In a Vase on Monday: backgreen offerings

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I’m home, and from our kitchen window I can see tulips, Spanish bluebells, rhubarb, saxifrage and (almost) alliums brightening up the communal backgreen. It’s one of those rainy sunny windy everythingy days and the greenery simply shines. Even I, hopeless at finding and arranging flowers for Cathy’s monday vases, can’t fail to create something today.

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Directly outside our window is a hedge of fat, juicy honeysuckle, putting on its usual wonderfully exaggerated display. It’s the healthiest, happiest plant in the garden. On the tenement wall, hidden within the honeysuckle’s wild locks, is our boiler flue, and it’s my theory that the honeysuckle’s exuberance is fuelled directly by the carbon dioxide given off into its midst.

I added two little saxifrage flowers, three fronds of tatting fern, and a couple of stems of tiny feathery white flowers that I found in the border by the wall, which lend a delicate stroke to the whole. They might be a weed, or something sown by one of my neighbours, who knows?

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The jug was from a charity shop. Standing guard is Bismarck, while an etching of Edinburgh by my cousin provides the backdrop. Do take the time to visit Rambling in the Garden to see Cathy’s fabulous arrangement and those of all the other garden bloggers who have joined in this week.

 

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13 Comments

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  1. Sounds a lovely view and what a pretty collection for your vase, love the photography and natural light you have.

  2. What a beautiful vase showing off the honeysuckle…can’t wait for mine to bloom soon….I like the free style of the arrangement. Quite lovely!

  3. I am envious of your honeysuckle – mine isn’t even in bud yet. Lovely vase.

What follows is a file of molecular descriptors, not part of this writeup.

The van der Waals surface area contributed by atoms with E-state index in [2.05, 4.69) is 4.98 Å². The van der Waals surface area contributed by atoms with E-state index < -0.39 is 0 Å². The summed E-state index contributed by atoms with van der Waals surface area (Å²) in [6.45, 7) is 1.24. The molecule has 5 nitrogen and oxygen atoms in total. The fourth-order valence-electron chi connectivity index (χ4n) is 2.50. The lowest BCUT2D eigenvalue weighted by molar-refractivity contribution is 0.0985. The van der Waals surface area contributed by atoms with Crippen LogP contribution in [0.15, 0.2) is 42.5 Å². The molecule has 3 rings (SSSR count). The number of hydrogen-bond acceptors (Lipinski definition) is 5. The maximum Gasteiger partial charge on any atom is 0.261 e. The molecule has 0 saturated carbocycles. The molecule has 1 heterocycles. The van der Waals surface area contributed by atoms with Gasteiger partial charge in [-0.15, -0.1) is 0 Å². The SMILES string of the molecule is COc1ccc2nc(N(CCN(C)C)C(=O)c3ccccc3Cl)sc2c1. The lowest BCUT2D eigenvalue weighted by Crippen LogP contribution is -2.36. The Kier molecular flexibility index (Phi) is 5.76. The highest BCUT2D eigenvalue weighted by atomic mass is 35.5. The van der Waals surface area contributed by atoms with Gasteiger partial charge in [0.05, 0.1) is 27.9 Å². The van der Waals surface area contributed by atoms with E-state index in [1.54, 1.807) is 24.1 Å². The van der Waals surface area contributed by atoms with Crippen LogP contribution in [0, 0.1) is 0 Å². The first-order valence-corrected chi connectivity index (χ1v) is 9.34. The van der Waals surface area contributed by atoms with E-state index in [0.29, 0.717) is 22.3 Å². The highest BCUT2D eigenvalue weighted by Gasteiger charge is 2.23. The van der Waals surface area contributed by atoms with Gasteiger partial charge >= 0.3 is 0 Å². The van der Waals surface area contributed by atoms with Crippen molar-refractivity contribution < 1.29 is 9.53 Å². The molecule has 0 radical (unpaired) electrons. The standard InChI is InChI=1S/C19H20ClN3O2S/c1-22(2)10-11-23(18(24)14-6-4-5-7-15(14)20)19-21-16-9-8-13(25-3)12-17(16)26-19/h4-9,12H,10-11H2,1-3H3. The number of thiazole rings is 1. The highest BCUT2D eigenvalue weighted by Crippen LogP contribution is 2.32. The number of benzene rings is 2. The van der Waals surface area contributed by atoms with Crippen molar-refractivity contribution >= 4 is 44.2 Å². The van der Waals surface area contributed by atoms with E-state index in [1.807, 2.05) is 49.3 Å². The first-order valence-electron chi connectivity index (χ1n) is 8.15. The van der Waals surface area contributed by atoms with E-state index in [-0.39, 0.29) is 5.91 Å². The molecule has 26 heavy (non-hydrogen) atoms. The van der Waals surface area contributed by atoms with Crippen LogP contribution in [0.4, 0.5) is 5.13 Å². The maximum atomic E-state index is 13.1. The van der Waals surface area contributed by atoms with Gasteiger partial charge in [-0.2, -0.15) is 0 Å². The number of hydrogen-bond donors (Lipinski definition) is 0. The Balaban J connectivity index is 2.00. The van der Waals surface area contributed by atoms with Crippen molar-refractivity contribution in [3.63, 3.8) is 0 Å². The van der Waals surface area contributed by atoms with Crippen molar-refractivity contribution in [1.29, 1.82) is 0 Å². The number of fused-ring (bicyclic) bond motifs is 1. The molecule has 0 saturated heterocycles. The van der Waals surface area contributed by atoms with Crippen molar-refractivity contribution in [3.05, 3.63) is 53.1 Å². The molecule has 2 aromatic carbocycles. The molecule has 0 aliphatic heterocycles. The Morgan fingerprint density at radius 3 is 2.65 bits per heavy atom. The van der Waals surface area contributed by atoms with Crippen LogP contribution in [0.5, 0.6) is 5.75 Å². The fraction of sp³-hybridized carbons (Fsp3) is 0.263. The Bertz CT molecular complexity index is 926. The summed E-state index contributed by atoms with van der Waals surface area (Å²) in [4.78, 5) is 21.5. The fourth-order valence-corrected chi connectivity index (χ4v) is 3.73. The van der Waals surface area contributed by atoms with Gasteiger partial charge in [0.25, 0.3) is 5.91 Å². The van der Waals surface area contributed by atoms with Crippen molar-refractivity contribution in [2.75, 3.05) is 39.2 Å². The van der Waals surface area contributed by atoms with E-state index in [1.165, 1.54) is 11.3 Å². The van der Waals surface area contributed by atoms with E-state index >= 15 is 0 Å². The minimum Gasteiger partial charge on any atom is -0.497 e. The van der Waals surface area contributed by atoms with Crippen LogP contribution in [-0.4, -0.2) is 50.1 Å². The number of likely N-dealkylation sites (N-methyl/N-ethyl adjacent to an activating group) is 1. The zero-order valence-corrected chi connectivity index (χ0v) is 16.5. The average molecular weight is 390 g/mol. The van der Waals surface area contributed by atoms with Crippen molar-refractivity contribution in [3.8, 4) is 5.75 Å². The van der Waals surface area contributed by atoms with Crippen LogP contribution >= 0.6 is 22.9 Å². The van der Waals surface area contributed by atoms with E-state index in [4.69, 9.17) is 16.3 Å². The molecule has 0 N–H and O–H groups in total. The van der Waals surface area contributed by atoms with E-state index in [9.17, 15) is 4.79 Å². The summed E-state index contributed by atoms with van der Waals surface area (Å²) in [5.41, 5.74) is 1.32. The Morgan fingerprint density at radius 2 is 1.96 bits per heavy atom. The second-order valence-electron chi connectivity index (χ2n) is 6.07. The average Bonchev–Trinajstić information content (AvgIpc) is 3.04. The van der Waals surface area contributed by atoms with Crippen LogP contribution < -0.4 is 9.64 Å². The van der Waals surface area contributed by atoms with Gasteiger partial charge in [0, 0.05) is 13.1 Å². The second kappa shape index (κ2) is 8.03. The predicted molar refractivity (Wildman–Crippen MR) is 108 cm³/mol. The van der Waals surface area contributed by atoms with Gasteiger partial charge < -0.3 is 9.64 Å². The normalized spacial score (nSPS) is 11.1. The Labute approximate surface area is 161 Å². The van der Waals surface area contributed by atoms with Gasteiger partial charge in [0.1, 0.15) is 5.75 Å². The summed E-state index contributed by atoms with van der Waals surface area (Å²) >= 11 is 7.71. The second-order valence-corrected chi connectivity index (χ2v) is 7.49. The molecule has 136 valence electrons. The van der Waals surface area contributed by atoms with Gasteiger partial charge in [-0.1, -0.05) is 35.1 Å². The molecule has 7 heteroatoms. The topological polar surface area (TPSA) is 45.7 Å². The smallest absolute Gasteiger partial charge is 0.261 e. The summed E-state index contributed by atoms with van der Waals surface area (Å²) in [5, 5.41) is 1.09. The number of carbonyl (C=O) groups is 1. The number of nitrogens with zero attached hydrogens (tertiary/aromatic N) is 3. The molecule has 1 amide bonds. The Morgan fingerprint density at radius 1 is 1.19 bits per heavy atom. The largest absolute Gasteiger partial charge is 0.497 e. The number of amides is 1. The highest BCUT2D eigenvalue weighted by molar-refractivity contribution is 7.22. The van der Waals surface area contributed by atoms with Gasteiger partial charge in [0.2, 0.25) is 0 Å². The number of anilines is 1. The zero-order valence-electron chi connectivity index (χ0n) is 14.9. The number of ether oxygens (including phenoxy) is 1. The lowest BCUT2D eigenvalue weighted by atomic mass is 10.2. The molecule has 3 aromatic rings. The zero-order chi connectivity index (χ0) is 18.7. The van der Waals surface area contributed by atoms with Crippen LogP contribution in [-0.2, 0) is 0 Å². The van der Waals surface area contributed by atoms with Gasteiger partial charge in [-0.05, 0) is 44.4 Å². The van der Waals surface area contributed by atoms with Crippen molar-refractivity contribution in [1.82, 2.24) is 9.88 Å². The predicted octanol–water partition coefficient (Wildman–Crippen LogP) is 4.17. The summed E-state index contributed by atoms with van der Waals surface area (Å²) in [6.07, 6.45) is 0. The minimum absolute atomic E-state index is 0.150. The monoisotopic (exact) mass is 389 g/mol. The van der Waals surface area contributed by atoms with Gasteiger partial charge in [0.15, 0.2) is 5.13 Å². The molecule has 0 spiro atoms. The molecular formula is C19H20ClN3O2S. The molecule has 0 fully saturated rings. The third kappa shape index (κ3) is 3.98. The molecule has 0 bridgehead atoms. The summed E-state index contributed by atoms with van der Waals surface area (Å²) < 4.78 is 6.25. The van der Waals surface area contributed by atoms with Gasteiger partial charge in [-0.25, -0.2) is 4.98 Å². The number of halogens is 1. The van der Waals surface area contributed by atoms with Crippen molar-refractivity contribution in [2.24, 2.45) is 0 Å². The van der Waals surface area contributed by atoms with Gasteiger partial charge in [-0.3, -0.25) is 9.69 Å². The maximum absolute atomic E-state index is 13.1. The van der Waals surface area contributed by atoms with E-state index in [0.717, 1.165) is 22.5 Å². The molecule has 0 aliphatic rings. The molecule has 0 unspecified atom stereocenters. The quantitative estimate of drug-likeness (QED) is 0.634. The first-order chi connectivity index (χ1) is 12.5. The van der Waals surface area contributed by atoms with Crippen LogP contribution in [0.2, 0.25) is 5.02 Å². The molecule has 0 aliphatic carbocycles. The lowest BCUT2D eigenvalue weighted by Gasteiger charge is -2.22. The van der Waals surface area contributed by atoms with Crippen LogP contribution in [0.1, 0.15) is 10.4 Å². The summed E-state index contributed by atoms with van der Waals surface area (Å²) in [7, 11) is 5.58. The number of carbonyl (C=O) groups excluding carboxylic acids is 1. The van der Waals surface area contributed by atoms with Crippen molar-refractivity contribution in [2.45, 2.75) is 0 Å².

4. Yes, early for honeysuckle here too – and yours is indeed fat and juicy like you say so how lovely to see it featured in a vase. Thanks for sharing ps the Edinburgh etching look interesting…

  5. Love honeysuckle! I’ve grown some from cuttings and await their first flowering, no sign yet.

  6. Lovely luminous images of your vase. I love honeysuckle but I’ve found it doesn’t last long in a vase, do let us know how long yours lasts.

  7. I didn’t know honeysuckle doesn’t last in water. That’s sad as I plan to cut some of my own new (and first) honeysuckle to bring the lovely scent indoors. Well, even if it only lasts a day or so it will be worth it for the fragrance. How pretty yours looks with the little saxifrage. Now that’s something I’d never have thought of cutting.
    Nice to see a corner of The Cousin’s grand Edinburgh picture. Having just a little bit makes one focus on the detail. Perhaps we could have another corner next Monday? I think the whole picture features somewhere in your blog.

    • Yes, I think it does… in the post about the cut hydrangeas, which are still gracing the other end of the same mantelpiece!
      Your honeysuckle might be new but it is not your first. There once was a honeysuckle in the corner of the yard, which you ruthlessly got rid of when I was about eight.

      • Fancy you remembering that. It was here when we moved in and was a miserable sickly thing, falling prey to mildew or aphids in monotonous sequence. It quite put me off getting another but I was seduced by a picture in a nursery catalogue. It is lonicera heckrotii Goldflame.
        I have three other loniceras : lonicera japonica aureoreticulata – also here when we moved in, in the front of the border if you please. I moved it to a pot, where it has been ever since. It has pretty netted leaves and one year it produced dainty cream flowers with a beautiful scent; l nitida Baggesson’s Gold, a little bush with small bright leaves and l tragophylla, which is supposed to like almost complete shade. Opposite the dining-room window it ought to be very happy but has not flowered yet.

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